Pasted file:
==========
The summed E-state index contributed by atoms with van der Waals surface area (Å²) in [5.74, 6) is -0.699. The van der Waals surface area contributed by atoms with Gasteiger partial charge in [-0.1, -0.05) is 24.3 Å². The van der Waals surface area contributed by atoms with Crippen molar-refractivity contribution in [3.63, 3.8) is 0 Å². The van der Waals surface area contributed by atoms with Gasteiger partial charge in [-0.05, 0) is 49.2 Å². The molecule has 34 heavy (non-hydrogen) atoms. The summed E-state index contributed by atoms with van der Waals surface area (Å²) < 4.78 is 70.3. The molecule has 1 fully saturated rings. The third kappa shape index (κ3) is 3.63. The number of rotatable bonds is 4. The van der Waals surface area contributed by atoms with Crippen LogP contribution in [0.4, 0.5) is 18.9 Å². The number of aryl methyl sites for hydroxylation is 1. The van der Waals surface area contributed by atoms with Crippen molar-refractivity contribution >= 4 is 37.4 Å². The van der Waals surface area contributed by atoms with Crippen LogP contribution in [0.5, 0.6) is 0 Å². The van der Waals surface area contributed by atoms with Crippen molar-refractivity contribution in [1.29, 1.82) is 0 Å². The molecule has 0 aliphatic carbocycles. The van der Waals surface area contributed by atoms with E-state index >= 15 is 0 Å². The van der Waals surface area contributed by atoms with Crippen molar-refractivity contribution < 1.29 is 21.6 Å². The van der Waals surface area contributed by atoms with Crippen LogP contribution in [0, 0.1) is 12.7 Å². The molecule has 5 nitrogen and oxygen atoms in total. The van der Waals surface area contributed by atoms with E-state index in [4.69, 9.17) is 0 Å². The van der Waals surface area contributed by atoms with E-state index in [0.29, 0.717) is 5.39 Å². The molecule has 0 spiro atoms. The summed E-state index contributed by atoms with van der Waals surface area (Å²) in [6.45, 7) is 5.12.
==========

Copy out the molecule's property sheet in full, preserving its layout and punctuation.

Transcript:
The summed E-state index contributed by atoms with van der Waals surface area (Å²) in [5.74, 6) is -0.699. The van der Waals surface area contributed by atoms with Gasteiger partial charge in [-0.1, -0.05) is 24.3 Å². The van der Waals surface area contributed by atoms with Crippen molar-refractivity contribution in [3.63, 3.8) is 0 Å². The van der Waals surface area contributed by atoms with Gasteiger partial charge in [-0.05, 0) is 49.2 Å². The molecule has 34 heavy (non-hydrogen) atoms. The summed E-state index contributed by atoms with van der Waals surface area (Å²) < 4.78 is 70.3. The molecule has 1 fully saturated rings. The third kappa shape index (κ3) is 3.63. The number of rotatable bonds is 4. The van der Waals surface area contributed by atoms with Crippen LogP contribution in [0.4, 0.5) is 18.9 Å². The number of aryl methyl sites for hydroxylation is 1. The van der Waals surface area contributed by atoms with Crippen molar-refractivity contribution >= 4 is 37.4 Å². The van der Waals surface area contributed by atoms with Crippen LogP contribution in [0.5, 0.6) is 0 Å². The van der Waals surface area contributed by atoms with Crippen molar-refractivity contribution in [1.29, 1.82) is 0 Å². The molecule has 0 aliphatic carbocycles. The van der Waals surface area contributed by atoms with E-state index >= 15 is 0 Å². The van der Waals surface area contributed by atoms with Crippen molar-refractivity contribution < 1.29 is 21.6 Å². The van der Waals surface area contributed by atoms with Crippen LogP contribution in [0, 0.1) is 12.7 Å². The molecule has 5 nitrogen and oxygen atoms in total. The van der Waals surface area contributed by atoms with E-state index in [4.69, 9.17) is 0 Å². The van der Waals surface area contributed by atoms with E-state index in [0.29, 0.717) is 5.39 Å². The molecule has 0 spiro atoms. The summed E-state index contributed by atoms with van der Waals surface area (Å²) in [6.45, 7) is 5.12.